In a world where mobile phones play an increasingly significant role in every aspect of our daily lives (whether for work purposes or recreation), cellular networks have to support an enormous amount of traffic to provide good service. Given its peculiarities, Central America is one of those areas where these networks are far more vital than in Europe or the USA.
While countries in Central America certainly boarded the cellular network train later than most, their growth has been phenomenal in comparison to regions with established infrastructures.
Traffic has quadrupled since 2010 and individual consumption is expected to rise from 1.2GB per month to 6 by 2021. This is the result of the increasing number of connected terminals and the consequential rise in data usage (per user). Moreover, internet access usage in Central American is mobile (and prepaid): currently for every 5 users who connect to Internet, 4 use mobiles and only one broadband.
Over the last six years, cellular network carriers in Latin American have invested more than USD 11,200 MN to acquire new spectrum. At present, the average spectrum per country is 319 MHz, 43% more than in 2012. Said growth is due to call tenders for 4G spectrum bands (AWS 1700—2100 MHz, 2.6 GHz and 700 MHz) throughout the region.
A significant feature of AWS broadband is the availability of two technological ecosystems: HSPA and LTE. These can be used in the vast majority of American countries, fostering economies of scale and bringing yet further economic prosperity to the region. The financial gain of licensing AWS broadband for mobile technology means an additional USD 53,000,000 in countries where it is not yet available.
It seems far more cost-effective for these countries to invest in mobile network technologies than in fixed networks. The outlay to open new cable trenches is high and, moreover, limited by complications due to lack of accesses and infrastructures. The alternative is to buy broadband from carriers who already have fiber. However, this does not guarantee good internet access. In short, it’s far easier to install strategically placed antennas throughout cities or countries to provide users with ample mobile coverage.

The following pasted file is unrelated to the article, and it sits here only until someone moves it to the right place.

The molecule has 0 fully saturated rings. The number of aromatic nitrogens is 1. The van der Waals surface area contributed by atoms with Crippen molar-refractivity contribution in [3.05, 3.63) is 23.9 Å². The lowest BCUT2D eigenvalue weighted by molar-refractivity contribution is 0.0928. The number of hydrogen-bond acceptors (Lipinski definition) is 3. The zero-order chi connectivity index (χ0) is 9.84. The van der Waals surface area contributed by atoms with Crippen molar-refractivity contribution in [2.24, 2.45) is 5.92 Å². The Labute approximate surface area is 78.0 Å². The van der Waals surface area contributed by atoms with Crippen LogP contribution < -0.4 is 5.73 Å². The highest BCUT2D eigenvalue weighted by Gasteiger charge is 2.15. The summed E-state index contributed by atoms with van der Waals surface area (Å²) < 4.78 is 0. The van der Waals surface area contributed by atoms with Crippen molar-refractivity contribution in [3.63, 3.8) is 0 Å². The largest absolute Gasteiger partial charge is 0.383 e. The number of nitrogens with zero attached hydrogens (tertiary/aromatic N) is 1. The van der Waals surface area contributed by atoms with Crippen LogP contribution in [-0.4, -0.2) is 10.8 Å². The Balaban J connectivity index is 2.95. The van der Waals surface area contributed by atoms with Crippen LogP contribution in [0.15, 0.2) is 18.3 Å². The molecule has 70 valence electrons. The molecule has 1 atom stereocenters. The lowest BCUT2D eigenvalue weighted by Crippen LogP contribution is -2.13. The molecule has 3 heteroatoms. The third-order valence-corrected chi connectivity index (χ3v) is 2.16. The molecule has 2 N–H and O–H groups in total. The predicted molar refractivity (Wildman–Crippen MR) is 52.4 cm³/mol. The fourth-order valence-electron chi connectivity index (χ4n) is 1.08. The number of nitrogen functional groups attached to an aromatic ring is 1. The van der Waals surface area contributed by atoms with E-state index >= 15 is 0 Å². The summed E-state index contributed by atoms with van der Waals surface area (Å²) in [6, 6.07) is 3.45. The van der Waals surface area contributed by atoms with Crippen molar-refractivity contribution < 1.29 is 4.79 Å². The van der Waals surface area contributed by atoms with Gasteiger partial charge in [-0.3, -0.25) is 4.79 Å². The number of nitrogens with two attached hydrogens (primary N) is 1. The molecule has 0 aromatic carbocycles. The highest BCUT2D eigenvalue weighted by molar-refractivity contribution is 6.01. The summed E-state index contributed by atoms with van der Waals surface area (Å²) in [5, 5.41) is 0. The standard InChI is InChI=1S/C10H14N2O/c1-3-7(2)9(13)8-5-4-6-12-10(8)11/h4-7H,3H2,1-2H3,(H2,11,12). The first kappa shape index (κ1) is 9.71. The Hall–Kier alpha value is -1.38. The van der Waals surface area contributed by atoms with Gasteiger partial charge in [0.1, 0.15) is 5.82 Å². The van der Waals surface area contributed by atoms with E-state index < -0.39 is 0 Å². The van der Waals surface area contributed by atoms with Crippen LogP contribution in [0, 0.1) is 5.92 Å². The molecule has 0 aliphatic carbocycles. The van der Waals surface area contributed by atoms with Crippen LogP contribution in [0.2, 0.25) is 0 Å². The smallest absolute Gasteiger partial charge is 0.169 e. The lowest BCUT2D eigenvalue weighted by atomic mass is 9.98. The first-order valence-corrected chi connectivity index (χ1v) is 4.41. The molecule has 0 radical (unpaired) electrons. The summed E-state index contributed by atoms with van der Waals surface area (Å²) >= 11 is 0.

Increasing numbers of users access the Internet through their smartphones, according to the latest study conducted by StatCounter Global Stats (a company that studies web blogger behavior). Their study reveals that, for the first time in October, there are more connections through smartphone or tablets than PCs: 51.5% versus 48.7. While this figure is global, if we take it country by country, those with the highest internet usage (the UK and USA) continue to connect via desktops. Other places however, such as Central America, have recently been undergoing a major technological revolution, and their tendency to connect via phones or tablets is significantly higher: 75%. In countries such as Panama, Nicaragua, Honduras and Salvador, phones rather than PCs are used, resulting in major investments in mobile networks. Given the favorable current and future business possibilities, various local carriers have unfolded a purely mobile operation for these areas.
This is not only due to the widespread use of Smartphones (which make up for 70% of total usage), but also due to the fact that 80% of corporate cabled connections operate on rates of between 2 and 10 Mbps (while speeds reached by the new LTE/4G networks vary from 5 to 40 Mbps).
It’s hardly surprising, therefore, that businesses are embracing a change in direction and leaning towards cellular network migration (or at least a combination of systems), as connection performance is far superior and makes financial sense.
With many years of strong commercial presence in Central and Latin America, Teldat has stirred up great interest in their Teldat-V and Teldat-M1 routers, which combine cellular and landline capabilities in a single device.